Vi was basically Anna’s opposite, but in a way that drew them to each other. Not only was she basically ruling a fief within a kingdom, but she also had clear goals that Anna opposed: destroying Northuldra and seizing Elsa’s powers for the demon that held her family to his thrall for hundreds of years. This presented Anna with two challenges: to outwit her politically while also persuading her at the emotional and moral level that it wasn’t Anna who needed to join her, but Vi who needed to join Anna. Anna creating the post of prime minister, a constitutionally unprecedented act in Arendelle’s history, also symbolically bound Vi’s clan to Anna and Elsa’s, which I felt to be quite in-character for Anna: defeat an enemy by uniting them to her.
I think Vi helped us see that Anna could be a good politician that understood leverage and sources of power. Anna also had that emotional and moral gravity that could pull someone like the Countess into her orbit.
The next arc after Q1’s war event will pose a similar challenge to Anna, but on a much grander scale.
Power is an aphrodisiac, whether in House of Cards or State of Play, and it’s no different in this project. Even before their arc (Queen and Countess) was concluded, the emotional tension between Anna and Vi almost wrote itself. I don’t know if it’s just because they haven’t bothered writing in to critique me, but I know of no one who dislikes Vi, or has issues with the many scenes of unresolved romance she enjoys with Anna. The chemistry between Anna and Vi, in my opinion, lent a flavour of illicit glamour and allure to Anna’s political world. I’m still very pleased with the dynamic. While it’s my headcanon, it doesn’t refute any of Anna’s canon ships among the fandom (I’m very careful about shipping full stop, lest readers feel excluded). Despite their mutual attraction, I keep Anna anchored in her love for Kristoff, while Vi has two adoring women to take care of her: Commander Hilde and Tess Gaunt.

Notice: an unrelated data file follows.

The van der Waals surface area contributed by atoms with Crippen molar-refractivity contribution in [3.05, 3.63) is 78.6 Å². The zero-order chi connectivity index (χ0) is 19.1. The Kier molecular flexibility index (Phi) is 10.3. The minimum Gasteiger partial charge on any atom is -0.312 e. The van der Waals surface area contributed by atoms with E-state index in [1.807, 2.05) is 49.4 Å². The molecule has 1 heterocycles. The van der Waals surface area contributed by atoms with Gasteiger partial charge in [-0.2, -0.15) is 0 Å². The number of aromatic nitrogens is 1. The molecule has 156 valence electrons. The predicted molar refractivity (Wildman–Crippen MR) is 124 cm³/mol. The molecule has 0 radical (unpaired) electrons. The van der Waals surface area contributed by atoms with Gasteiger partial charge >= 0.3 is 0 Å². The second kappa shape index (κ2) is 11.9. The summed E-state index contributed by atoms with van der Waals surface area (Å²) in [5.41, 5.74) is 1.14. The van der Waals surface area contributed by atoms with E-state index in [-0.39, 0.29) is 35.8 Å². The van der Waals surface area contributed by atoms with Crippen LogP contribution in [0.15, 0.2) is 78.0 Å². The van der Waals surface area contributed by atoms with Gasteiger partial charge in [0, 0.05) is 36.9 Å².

The transformation of Vi into Arendelle’s First Vampire in her standalone story, “Countess Vi: Gothic,” was foreshadowed by her physical appearance as well as the gradual opening of her heart thanks to Anna’s influence. By the end of her adventure in London, Vi saved Tess’s life by doubling down on her contract with her demon master, effectively giving up all hope of escaping him. Her curse as the blood matriarch now condemns her to an eternity serving Mephistopheles, yet this act of infernal damnation was paradoxically a result of her first truly selfless act. For me, and hopefully for readers, this is a fitting completion of Vi’s character arc, setting her up as one of Arendelle’s more complex noble and supernatural protectors.
I hope you’ve enjoyed reading and interacting with Vi as much as I’ve loved bringing her to life. I’ve yet to really bring up the OCs closest to Vi, Commander Hilde and Tess. Maybe they’ll be the next subject for a future blog post about The AG’s behind-the-scenes work on worldbuilding and OCs, followed by the Exalted and more.